5 out of 5 stars
For anybody in need of a pick-me-up, Zack Gottsagen is here for you. In “The Peanut Butter Falcon,” Gottsagen makes his debut as an actor and absolutely nails it. Gottsagen’s character, a 22-year old with Down’s Syndrome named Zak, buddies up with Tyler, played by Shia LaBeouf, to create a storyline of adventure, of fugitives on the run, of boys with a dream that will have you grinning as you walk out of the theater.
The movie follows the young men as they hike south, each with their own goal in mind. Zak, who ends up on the road with Tyler after escaping a nursing home, has dreams of becoming a wrestler, inspired by videos he spent his time watching in the nursing home before his escape. Tyler, on the other hand, is on the run from some minor trouble he’s gotten himself into, involving fire and theft. The two team up and head south – and, as per usual, it’s all about the journey rather than the destination.
As a young man with Down’s Syndrome, Zak has grown up in an unfortunate situation. His family abandoned him, leaving him in a nursing home with the elderly, and he is more than capable of living a much more fulfilling life. Yet the film doesn’t focus on his past or his hardships – it focuses on his desire to achieve his dream of becoming a wrestler. From his escape from the nursing home within minutes of the movie’s start to the credits at the end, his determination is palpable and inspiring. Zak knows he’s different – he addresses it throughout the movie – but he doesn’t allow it to hold him back, and his attitude will undoubtedly brighten your day.
The rapport between Zak and Tyler adds multitudes to the film as well. Though there’s a lot going on throughout the movie, from Tyler escaping a troubled past to a romantic subplot on the side, you’ll walk away remembering their friendship above most other aspects of the film. Tyler doesn’t even blink at any of Zak’s setbacks; he doesn’t react when Zak calls attention here and there to the fact that he has Down’s Syndrome, that people might not expect much of him because of it. Tyler leaves no room for this as an excuse or an explanation and expects Zak to be able to keep up with him on their journey as he would anybody else.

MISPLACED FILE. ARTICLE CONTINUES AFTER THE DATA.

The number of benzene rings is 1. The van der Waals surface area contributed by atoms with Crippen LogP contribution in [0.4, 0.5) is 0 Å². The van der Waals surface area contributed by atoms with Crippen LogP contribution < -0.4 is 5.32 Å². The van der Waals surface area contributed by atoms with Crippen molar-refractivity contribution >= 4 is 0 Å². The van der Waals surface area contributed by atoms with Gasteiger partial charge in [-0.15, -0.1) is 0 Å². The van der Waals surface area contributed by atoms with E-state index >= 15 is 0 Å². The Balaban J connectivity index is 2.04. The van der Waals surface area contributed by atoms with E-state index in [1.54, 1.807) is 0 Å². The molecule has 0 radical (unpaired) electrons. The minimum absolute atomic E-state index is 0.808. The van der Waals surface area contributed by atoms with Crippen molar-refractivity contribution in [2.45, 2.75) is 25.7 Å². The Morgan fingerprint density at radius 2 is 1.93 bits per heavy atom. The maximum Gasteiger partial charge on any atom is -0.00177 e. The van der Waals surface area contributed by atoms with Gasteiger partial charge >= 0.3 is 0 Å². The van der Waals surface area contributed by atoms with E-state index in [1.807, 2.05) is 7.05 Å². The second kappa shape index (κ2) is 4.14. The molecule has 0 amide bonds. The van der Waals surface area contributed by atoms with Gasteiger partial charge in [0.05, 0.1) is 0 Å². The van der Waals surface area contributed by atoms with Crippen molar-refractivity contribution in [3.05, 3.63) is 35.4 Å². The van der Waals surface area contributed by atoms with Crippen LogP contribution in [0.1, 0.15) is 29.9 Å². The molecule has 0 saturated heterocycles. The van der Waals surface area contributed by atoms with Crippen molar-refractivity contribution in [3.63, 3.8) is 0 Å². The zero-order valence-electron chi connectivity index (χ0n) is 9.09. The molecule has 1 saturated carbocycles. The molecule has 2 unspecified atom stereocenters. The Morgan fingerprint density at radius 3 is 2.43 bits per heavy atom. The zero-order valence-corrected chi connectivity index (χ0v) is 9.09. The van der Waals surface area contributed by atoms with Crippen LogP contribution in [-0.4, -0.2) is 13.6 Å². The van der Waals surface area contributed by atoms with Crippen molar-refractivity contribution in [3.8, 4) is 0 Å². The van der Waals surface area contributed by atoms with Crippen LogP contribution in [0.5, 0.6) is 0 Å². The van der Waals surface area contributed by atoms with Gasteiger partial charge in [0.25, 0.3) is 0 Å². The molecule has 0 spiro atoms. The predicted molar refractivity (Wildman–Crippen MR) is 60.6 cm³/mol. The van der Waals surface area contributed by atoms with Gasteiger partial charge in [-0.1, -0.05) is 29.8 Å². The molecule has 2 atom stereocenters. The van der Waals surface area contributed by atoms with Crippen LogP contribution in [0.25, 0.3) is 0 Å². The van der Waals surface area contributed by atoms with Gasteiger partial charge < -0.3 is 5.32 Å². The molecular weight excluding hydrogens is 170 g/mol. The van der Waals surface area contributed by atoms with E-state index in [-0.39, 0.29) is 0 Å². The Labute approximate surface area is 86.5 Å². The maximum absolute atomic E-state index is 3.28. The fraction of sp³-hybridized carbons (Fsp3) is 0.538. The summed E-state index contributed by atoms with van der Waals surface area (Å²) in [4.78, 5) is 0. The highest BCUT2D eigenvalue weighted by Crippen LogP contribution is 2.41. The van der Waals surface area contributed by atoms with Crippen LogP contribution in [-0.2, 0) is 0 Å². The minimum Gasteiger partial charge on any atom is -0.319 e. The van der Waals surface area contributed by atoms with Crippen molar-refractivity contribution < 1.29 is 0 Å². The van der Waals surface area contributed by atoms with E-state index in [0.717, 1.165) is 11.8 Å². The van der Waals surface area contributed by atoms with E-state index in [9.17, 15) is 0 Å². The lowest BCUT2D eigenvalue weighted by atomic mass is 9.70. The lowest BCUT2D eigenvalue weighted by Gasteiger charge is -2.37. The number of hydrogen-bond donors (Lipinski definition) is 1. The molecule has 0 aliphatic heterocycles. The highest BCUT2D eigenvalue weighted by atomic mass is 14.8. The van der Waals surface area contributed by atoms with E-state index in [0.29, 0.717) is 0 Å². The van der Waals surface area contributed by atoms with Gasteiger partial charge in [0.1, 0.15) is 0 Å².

Not only does Tyler push Zak, but also vice versa. Zak brings out a softer side of Tyler, forces him to become responsible for someone other than himself, gives him someone to care about. With a loss in his family’s history, Tyler’s character begins the movie slightly hardened. He looks out for himself, but it takes Zak’s presence to teach him how to care for someone else, to show him that he’s not alone. The relationship is mutually beneficial in so many ways, and their interactions are incredibly heartwarming throughout the movie.
The film has other subplots as well. The boys are pursued not only by enemies of Tyler’s who are established in the beginning of the movie, but also by a caretaker of Zak’s back at the nursing home. But the caretaker, Eleanor, played by Dakota Johnson, adds another layer to the plot as she becomes a love interest for Tyler. From the beginning, Eleanor gives a glimpse into the good side of the nursing home, into the employees there on the ground who genuinely care about the residents there, a stark contrast to the administration of the home, which is shown early in the movie as well. Though relatively predictable, the relationship that develops between Eleanor and Tyler is far from cheesy, and the three of them leave you a bit jealous, despite everything else going on, that you aren’t on this journey with them.
Overall, “The Peanut Butter Falcon” is a feel-good film, heartwarming, hilarious and inspiring. Both the film and Zack Gottsagen’s debut performance as an actor deserve a round of applause.